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The most famous red diamond is arguably the Hancock Red, named after famed color diamond collector Warren Hancock.   Rumour has it that Hancock purchased the stone for $13,500 in 1956.   It was sold at auction by Christie’s in 1987 for $880,000 or a massive $926,000 per carat.   That per carat price was a record for diamonds that lasted for 20 years.

 

 

Diamonds In Antarctica?

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Geologists have found Kimberlite rock within the mountains of Antarctica meaning that the frozen continent could be a new source of diamonds in the future.

Australian geologist Dr. Greg Yaxley and his team found three samples of Kimberlite in the slopes of Mount Meredith in the northern Prince Charles Mountains of East Antarctica.

Kimberlite, named after the town of Kimberley in South Africa, is a type of rock in which occasionally diamonds are found.   The rock occurs under the earth’s surface in carrot-shaped formations called Kimberlite pipes and are the main source of diamonds found on the planet.

Do not expect any immediate results from this find as the Protocol on Environmental Protection To The Antarctic Treaty Of 1998 dictates that mining on the continent for commercial purposes can not take place.    This part of the Antarctic Treaty System will be up for review once again in 2041.

Even if this Treaty was not in place, considering Antarctica is 98% covered in ice, mining for diamonds would be a slow, cold and somewhat dangerous.   But who knows what technology will be available once commercial enterprises are allowed to mine for the valuable stone.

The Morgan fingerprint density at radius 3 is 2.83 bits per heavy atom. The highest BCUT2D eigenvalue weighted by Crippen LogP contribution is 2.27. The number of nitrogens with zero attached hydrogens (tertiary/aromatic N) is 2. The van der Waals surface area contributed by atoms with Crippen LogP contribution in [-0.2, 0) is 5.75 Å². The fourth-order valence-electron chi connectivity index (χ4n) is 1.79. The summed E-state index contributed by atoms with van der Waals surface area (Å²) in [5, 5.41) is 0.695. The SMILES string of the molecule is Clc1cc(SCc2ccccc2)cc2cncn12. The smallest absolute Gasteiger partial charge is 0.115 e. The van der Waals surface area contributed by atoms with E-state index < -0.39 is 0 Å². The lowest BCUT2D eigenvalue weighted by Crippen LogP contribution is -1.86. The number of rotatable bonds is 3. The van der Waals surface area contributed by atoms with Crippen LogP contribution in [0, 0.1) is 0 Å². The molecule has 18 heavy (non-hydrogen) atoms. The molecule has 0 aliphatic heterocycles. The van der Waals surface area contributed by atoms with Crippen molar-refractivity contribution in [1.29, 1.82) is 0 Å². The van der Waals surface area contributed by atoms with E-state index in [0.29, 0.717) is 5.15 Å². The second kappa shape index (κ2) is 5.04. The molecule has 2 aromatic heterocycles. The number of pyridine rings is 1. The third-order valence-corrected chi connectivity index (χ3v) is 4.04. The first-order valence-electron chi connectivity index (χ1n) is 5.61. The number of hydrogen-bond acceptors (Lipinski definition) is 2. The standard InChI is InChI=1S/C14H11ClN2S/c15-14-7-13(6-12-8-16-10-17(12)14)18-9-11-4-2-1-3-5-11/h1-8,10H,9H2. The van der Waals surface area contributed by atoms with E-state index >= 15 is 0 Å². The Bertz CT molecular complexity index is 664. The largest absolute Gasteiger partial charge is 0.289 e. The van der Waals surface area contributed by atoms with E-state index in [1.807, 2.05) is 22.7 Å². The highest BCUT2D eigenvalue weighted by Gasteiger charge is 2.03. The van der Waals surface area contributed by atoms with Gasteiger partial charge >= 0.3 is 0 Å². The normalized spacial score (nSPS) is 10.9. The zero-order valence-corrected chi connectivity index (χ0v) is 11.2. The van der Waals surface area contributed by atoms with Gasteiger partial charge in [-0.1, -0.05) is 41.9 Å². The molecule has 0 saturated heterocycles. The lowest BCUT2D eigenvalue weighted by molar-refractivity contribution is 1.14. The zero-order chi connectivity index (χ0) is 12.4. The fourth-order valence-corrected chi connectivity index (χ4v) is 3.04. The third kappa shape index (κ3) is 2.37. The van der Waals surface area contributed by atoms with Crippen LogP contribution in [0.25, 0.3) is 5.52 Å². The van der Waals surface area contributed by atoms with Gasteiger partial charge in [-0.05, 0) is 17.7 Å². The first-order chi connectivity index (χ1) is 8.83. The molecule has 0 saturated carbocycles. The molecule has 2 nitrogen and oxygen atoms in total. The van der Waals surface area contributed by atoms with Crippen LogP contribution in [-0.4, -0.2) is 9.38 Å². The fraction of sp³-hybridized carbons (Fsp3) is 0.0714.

Who wants to line up to be the first person with a diamond from Antarctica?

The Red Diamond No One Is Talking About

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Lost in the news surrounding the record-breaking auction sales of the diamonds “The Pink Star” and “The Orange”, a little red gem also made broke records this week.

At Christie’s auction in Geneva on Tuesday, a 1.92-carat fancy red diamond sold for more than 3.25 million, the most ever paid at auction for a red diamond.  The early word on the stone was that would sell between $2 – $3 million, so the final figure was considered a surprise.

Red diamonds are considered the most rare of all colour diamonds and are caused by a specific structure of the atoms within the diamond.   If this structure produces what are called grain lines, the diamond appears red.  The more the lines, the deeper the colour.   The deeper the colour, the more rare the stone.

The most famous red diamond in history is the 5.11 carat Moussaieff Red Diamond.   It is considered the world’s largest red diamond and was found by a Brazilian farmer in the Abaetezinho River in 1990.   As a rough stone, it weight 13.9 carats.   After being purchased and cut by the William Goldberg Diamond Corporation, It was then bought in the early 2000s by Shlomo Moussaieff for an undisclosed price.